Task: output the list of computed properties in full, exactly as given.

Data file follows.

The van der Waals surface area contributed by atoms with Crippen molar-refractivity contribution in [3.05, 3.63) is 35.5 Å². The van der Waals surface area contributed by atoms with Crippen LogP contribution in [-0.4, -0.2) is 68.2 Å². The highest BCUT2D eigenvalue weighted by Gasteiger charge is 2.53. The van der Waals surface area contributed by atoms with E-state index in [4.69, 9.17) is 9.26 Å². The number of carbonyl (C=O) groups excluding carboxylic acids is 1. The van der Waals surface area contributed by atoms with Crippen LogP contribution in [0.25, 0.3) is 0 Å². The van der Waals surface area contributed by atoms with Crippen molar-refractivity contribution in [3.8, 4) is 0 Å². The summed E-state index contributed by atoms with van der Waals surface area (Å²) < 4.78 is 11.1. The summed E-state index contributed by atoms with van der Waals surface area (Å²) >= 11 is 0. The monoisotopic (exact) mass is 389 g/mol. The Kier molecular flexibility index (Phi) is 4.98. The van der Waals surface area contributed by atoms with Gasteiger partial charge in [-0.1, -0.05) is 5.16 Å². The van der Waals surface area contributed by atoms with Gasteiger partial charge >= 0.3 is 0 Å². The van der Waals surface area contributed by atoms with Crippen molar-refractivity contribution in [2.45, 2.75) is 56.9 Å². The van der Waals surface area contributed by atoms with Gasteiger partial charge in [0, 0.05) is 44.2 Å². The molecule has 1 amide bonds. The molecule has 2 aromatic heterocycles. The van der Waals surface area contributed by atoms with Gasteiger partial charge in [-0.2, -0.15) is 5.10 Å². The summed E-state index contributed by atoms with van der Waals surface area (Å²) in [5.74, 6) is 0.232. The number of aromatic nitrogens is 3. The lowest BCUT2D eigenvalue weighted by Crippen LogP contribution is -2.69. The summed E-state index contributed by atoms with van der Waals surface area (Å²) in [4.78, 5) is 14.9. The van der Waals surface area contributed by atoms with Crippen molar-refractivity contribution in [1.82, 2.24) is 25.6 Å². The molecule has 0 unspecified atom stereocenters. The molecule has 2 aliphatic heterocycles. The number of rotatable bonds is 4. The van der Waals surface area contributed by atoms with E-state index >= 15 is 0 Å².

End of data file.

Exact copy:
The van der Waals surface area contributed by atoms with Crippen molar-refractivity contribution in [3.05, 3.63) is 35.5 Å². The van der Waals surface area contributed by atoms with Crippen LogP contribution in [-0.4, -0.2) is 68.2 Å². The highest BCUT2D eigenvalue weighted by Gasteiger charge is 2.53. The van der Waals surface area contributed by atoms with E-state index in [4.69, 9.17) is 9.26 Å². The number of carbonyl (C=O) groups excluding carboxylic acids is 1. The van der Waals surface area contributed by atoms with Crippen LogP contribution in [0.25, 0.3) is 0 Å². The van der Waals surface area contributed by atoms with Crippen molar-refractivity contribution in [3.8, 4) is 0 Å². The summed E-state index contributed by atoms with van der Waals surface area (Å²) < 4.78 is 11.1. The summed E-state index contributed by atoms with van der Waals surface area (Å²) >= 11 is 0. The monoisotopic (exact) mass is 389 g/mol. The Kier molecular flexibility index (Phi) is 4.98. The van der Waals surface area contributed by atoms with Gasteiger partial charge in [-0.1, -0.05) is 5.16 Å². The van der Waals surface area contributed by atoms with Gasteiger partial charge >= 0.3 is 0 Å². The van der Waals surface area contributed by atoms with Crippen molar-refractivity contribution in [2.45, 2.75) is 56.9 Å². The van der Waals surface area contributed by atoms with Gasteiger partial charge in [0, 0.05) is 44.2 Å². The molecule has 1 amide bonds. The molecule has 2 aromatic heterocycles. The van der Waals surface area contributed by atoms with Gasteiger partial charge in [-0.2, -0.15) is 5.10 Å². The summed E-state index contributed by atoms with van der Waals surface area (Å²) in [5.74, 6) is 0.232. The number of aromatic nitrogens is 3. The lowest BCUT2D eigenvalue weighted by Crippen LogP contribution is -2.69. The summed E-state index contributed by atoms with van der Waals surface area (Å²) in [4.78, 5) is 14.9. The van der Waals surface area contributed by atoms with Crippen molar-refractivity contribution in [1.82, 2.24) is 25.6 Å². The molecule has 0 unspecified atom stereocenters. The molecule has 2 aliphatic heterocycles. The number of rotatable bonds is 4. The van der Waals surface area contributed by atoms with E-state index >= 15 is 0 Å².